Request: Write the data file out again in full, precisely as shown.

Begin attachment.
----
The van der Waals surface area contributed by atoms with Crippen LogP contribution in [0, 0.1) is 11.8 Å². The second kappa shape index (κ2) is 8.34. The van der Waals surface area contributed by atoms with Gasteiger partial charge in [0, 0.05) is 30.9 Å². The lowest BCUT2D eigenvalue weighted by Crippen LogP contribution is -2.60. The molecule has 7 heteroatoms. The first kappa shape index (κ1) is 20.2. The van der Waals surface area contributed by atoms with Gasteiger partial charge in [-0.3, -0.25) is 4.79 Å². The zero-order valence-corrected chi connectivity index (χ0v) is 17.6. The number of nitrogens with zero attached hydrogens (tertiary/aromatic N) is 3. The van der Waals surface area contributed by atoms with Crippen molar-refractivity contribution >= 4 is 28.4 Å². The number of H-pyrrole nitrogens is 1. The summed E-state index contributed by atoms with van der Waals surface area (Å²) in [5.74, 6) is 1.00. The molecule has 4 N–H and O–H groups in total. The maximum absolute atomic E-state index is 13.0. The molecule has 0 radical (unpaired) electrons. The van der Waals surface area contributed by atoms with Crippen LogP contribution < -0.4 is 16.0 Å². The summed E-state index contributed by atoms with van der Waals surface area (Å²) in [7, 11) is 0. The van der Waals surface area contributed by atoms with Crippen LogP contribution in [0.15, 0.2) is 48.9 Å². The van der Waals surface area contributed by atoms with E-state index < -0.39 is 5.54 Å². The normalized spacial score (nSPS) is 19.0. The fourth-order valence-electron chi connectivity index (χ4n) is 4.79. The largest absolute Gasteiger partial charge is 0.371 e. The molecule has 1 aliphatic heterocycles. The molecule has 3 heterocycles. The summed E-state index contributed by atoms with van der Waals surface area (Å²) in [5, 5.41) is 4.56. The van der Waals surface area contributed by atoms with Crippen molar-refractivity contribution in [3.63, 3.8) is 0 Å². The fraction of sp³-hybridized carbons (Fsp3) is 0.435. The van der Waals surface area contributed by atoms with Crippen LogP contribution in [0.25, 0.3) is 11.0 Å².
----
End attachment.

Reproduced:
The van der Waals surface area contributed by atoms with Crippen LogP contribution in [0, 0.1) is 11.8 Å². The second kappa shape index (κ2) is 8.34. The van der Waals surface area contributed by atoms with Gasteiger partial charge in [0, 0.05) is 30.9 Å². The lowest BCUT2D eigenvalue weighted by Crippen LogP contribution is -2.60. The molecule has 7 heteroatoms. The first kappa shape index (κ1) is 20.2. The van der Waals surface area contributed by atoms with Gasteiger partial charge in [-0.3, -0.25) is 4.79 Å². The zero-order valence-corrected chi connectivity index (χ0v) is 17.6. The number of nitrogens with zero attached hydrogens (tertiary/aromatic N) is 3. The van der Waals surface area contributed by atoms with Crippen molar-refractivity contribution >= 4 is 28.4 Å². The number of H-pyrrole nitrogens is 1. The summed E-state index contributed by atoms with van der Waals surface area (Å²) in [5.74, 6) is 1.00. The molecule has 4 N–H and O–H groups in total. The maximum absolute atomic E-state index is 13.0. The molecule has 0 radical (unpaired) electrons. The van der Waals surface area contributed by atoms with Crippen LogP contribution < -0.4 is 16.0 Å². The summed E-state index contributed by atoms with van der Waals surface area (Å²) in [7, 11) is 0. The van der Waals surface area contributed by atoms with Crippen LogP contribution in [0.15, 0.2) is 48.9 Å². The van der Waals surface area contributed by atoms with E-state index < -0.39 is 5.54 Å². The normalized spacial score (nSPS) is 19.0. The fourth-order valence-electron chi connectivity index (χ4n) is 4.79. The largest absolute Gasteiger partial charge is 0.371 e. The molecule has 1 aliphatic heterocycles. The molecule has 3 heterocycles. The summed E-state index contributed by atoms with van der Waals surface area (Å²) in [5, 5.41) is 4.56. The van der Waals surface area contributed by atoms with Crippen molar-refractivity contribution in [3.63, 3.8) is 0 Å². The fraction of sp³-hybridized carbons (Fsp3) is 0.435. The van der Waals surface area contributed by atoms with Crippen LogP contribution in [0.25, 0.3) is 11.0 Å².